Asset under Apollo Global Management (2016–present)[edit]

On May 6, 2016, the shareholders of the company approved the sale of the firm for $1.14 billion to a group of private investors:[13] Najafi Companies, a Phoenix firm, the New York-based Apollo Global Management and, the Vistria Group of Chicago.[14] The offer amounted to $10 per share, compared to its high of $89/share in 2009. The delisting was completed on February 1, 2017.[2]

Anthony W. Miller is Apollo Education Group's chairman.[15]

Schools and subsidiaries[edit]

University of Phoenix[edit]

The University of Phoenix is a wholly owned subsidiary of the Apollo Education Group. The University of Phoenix is one of the largest higher education providers in North America.[16] The university has approximately 40 campuses and confers degrees in over 100 degree programs at the associate, bachelor's, master's and doctoral levels.[17] The University of Phoenix has an open enrollment admission policy only requiring a high-school diploma, GED, or an equivalent qualification.[18] The school also provides associate or bachelor's degree applicants opportunity for advanced placement through its prior learning assessment, through which, aside from previous coursework, college credit can come from experiential learning essays, corporate training, and certificates or licenses.[19]

University of Phoenix students owe more than $35 billion in student loan debt, the most of any US college.[20] In 2014, University of Phoenix was highlighted in a Time.com article titled "The 5 Colleges That Leave the Most Students Crippled By Debt".[21]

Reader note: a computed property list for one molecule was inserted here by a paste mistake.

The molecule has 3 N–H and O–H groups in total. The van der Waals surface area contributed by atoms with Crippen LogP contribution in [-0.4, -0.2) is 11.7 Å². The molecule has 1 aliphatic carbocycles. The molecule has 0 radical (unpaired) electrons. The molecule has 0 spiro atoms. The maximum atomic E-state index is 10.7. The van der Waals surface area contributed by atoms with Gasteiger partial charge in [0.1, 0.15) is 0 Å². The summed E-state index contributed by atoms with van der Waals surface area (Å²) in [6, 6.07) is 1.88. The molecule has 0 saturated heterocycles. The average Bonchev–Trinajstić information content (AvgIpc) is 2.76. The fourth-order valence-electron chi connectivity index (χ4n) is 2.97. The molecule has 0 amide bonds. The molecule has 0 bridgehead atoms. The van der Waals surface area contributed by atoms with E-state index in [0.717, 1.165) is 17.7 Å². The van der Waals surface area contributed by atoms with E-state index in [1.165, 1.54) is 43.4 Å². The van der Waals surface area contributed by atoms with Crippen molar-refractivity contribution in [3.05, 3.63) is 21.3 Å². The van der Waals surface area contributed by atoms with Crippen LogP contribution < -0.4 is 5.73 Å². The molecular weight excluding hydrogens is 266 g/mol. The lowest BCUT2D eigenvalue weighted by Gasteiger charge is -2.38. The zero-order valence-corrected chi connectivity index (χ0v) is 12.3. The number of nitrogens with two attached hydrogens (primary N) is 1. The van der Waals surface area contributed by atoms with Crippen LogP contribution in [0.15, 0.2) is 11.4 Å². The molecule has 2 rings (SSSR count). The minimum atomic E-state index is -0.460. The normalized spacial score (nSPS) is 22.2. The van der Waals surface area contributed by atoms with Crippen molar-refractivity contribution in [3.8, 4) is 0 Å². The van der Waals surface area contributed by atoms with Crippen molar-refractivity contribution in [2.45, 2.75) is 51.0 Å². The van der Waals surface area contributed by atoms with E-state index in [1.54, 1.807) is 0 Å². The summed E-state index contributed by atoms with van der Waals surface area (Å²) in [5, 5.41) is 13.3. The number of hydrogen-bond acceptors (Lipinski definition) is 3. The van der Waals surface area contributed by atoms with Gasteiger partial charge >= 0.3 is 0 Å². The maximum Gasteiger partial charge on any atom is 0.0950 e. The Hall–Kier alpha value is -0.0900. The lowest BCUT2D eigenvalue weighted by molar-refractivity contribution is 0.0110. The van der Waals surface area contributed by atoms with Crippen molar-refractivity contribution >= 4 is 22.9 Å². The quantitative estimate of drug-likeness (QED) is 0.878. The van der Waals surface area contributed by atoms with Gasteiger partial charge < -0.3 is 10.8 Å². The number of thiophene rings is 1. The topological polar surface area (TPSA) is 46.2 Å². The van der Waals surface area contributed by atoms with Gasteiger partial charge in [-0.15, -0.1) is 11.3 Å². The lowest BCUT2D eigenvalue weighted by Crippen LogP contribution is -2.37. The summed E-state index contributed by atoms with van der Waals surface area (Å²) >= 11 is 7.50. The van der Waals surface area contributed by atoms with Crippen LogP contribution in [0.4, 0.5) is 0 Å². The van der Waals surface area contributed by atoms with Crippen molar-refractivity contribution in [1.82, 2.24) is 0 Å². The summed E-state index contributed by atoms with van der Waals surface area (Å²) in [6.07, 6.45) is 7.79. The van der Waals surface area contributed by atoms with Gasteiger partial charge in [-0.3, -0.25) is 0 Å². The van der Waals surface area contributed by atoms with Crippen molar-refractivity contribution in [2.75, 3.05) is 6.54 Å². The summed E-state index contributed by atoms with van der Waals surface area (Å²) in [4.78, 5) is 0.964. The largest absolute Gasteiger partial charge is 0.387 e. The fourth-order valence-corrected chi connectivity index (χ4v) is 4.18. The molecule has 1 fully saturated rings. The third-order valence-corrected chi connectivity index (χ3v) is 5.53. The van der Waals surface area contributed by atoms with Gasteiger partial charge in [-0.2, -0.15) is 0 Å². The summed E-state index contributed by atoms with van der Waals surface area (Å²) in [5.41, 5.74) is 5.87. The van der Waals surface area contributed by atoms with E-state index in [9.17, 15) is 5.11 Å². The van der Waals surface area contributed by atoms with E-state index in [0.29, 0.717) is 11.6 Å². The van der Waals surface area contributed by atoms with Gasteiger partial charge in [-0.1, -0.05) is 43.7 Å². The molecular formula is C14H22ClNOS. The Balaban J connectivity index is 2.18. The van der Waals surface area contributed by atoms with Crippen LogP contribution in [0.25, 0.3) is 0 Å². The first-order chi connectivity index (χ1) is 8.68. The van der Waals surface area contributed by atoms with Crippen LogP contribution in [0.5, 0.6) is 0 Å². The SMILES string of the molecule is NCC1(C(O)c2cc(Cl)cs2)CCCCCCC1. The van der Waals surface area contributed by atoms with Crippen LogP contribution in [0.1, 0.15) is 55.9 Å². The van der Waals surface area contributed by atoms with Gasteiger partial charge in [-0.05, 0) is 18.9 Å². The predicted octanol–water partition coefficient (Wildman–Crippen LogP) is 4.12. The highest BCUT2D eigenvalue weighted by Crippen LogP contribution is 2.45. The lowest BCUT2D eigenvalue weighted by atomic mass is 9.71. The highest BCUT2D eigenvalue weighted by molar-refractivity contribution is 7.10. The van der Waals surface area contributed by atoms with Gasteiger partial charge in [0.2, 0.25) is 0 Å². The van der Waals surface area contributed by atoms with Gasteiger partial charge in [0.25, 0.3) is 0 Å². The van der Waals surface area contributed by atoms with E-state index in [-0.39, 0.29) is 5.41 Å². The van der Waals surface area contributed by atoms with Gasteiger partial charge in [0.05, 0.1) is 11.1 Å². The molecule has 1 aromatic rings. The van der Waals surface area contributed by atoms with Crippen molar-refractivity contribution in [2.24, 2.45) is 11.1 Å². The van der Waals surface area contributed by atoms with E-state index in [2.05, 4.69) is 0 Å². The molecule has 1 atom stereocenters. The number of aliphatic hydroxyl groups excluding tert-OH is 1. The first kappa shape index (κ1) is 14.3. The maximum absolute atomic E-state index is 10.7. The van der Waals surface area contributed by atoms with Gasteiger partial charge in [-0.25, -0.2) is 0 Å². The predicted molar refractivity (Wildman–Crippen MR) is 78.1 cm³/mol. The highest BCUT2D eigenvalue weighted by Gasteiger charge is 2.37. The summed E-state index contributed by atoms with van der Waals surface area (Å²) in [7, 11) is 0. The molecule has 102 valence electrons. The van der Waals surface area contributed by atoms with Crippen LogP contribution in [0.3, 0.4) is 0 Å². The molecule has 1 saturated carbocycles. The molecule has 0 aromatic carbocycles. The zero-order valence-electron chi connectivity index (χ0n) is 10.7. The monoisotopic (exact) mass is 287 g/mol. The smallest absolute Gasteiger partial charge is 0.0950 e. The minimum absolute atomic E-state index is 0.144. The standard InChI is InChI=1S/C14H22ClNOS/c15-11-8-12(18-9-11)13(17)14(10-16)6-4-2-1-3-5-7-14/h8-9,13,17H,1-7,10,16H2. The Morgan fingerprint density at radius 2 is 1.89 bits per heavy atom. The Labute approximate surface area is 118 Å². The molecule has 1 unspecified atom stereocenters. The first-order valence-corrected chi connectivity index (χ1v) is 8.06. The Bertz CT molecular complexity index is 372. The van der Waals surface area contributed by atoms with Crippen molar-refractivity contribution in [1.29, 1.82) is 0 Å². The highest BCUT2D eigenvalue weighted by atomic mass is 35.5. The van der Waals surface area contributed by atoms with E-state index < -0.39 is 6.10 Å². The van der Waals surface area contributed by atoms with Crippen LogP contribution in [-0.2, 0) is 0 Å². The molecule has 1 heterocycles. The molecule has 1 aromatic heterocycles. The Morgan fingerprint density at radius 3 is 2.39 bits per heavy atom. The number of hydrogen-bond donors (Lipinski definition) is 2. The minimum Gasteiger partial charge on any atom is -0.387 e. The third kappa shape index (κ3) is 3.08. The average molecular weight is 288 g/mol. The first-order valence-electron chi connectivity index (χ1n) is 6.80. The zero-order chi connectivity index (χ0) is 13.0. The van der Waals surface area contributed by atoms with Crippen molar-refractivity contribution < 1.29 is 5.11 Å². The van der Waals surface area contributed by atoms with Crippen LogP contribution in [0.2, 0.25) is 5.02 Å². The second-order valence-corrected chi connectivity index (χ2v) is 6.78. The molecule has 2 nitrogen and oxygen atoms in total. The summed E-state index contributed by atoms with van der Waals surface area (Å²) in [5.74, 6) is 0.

Apollo Global (later known as Vanta Education)[edit]

Apollo Group formed Apollo Global to manage and form subsidiaries, assets, and holdings overseas. As part of their first acquisitions, Apollo Global acquired University for the Arts, Sciences, and Communication (UNIACC) in Chile as well as the now defunct Meritus University in Canada.[5][22]

Apollo Global is a joint venture between the Apollo Group and the Carlyle Group. The two partners invested $1 billion in Apollo Global. The Apollo Group invested roughly $801 million and owns 80.1% of the new company. Carlyle invested $199 million and controls the remaining shares. Apollo Global replaced Apollo International.[23][24]

Apollo Global changed its name to Vanta Education. Its current holdings are BPP, FAEL, Open Colleges, and ULA.[25]

BPP Holdings[edit]

BPP Holdings is a holding company of the United Kingdom-based provider of professional and academic education. The company is divided into BPP Learning Media, BPP Professional Education and BPP University. BPP University is a United Kingdom degree-awarding body with four schools: BPP Business School, BPP Law School, BPP School of Health and BPP School of Foundation and English Language Studies. Apollo Global acquired BPP Holdings (which includes BPP University) in the United Kingdom for $607 million in July 2009.[26]

Universidad Latinoamericana, Mexico[edit]

The Universidad Latinoamericana in Mexico was acquired by the Apollo Group in 2007.[27]

Faculdade Educacional da Lapa (FAEL)[edit]

Open Colleges, Australia[edit]

Open Colleges in Australia was acquired for a 70% share agreement by the Apollo Group in 2013.[28]

Bridge School of Management[edit]

Milpark Education[edit]